These our affections are either merely natural in us; or sanctified by grace; or morally corrupt and inordinate. Nature, and so natural affection, is content with a little: corruption not with a great deal: as the thirst, which is natural, is quenched with a draught, or two; but that which is unnatural and aguish, not with a whole vessel of drink. This and the reason of it he lays down wittily, that saith, natural desires are finite, but those arising from false opinion have no limits: as he that goes his right way, hath some end of his journey; he that wanders, none.* And as for sanctified affections, they, alas, are too feeble in us: and as Jehu was known by his furious marching; so may they be, by their soft and lazy pace: neither, if they were excessive, were they sanctified, that is, directed by grace, and good reason: nor are they easily so, if they be anything vehement; but have commonly too much flesh mingled with them. And no marvel: for setting our “affections above, where Christ is,” Col. iii. 2, and whither the Spirit of grace advanceth them, we climb up the hill, and withal draw after us the clog of our flesh, lusting the contrary way, Gal. v. 17: whereas sensual men led by their lusts, go down the hill, and are carried headlong to evil. Besides, sensual objects are present to the outward senses, by which the affections are moved: but things spiritual are seen afar off, 2 Pet. i. 9, as needing the direction and discourse of faith for provoking of affection unto them; which makes their work in this case more weak and slow. Yet being created faculties, they are the greater the better, if rightly ordered. And so it is not improbably said by some, that Christ had the greatest fear, sorrow, anger, &c. upon him, that ever man had, or could have. But as the stronger the horses in the wagon are, though the better, yet the more dangerous; so are those horses of the soul in us, lest by misguidance they overthrow all.*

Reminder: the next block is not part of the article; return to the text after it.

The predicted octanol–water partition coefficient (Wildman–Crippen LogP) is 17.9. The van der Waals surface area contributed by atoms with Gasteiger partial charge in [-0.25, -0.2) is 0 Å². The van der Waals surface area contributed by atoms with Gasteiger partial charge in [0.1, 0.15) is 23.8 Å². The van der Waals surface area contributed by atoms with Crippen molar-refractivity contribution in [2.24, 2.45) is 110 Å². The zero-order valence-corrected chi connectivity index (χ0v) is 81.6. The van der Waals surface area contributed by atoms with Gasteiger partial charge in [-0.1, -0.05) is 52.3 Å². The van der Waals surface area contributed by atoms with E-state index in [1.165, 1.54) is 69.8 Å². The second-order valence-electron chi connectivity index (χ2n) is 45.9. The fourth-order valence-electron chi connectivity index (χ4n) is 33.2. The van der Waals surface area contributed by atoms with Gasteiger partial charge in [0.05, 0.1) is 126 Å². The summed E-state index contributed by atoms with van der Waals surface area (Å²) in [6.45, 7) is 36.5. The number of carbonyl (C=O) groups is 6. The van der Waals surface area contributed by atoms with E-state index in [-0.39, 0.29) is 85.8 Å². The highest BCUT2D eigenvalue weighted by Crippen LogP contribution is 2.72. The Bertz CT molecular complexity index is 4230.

And as for violent, and inordinate affections; the person, in whom they are found, how wise, or well meaning soever otherwise, or howsoever bent upon some good course, is no more to be trusted to; than the chariot drawn by unbroken horses, going, for the present, quietly on, and in a good way, but which will quickly take a toy, and endanger the overthrow of all.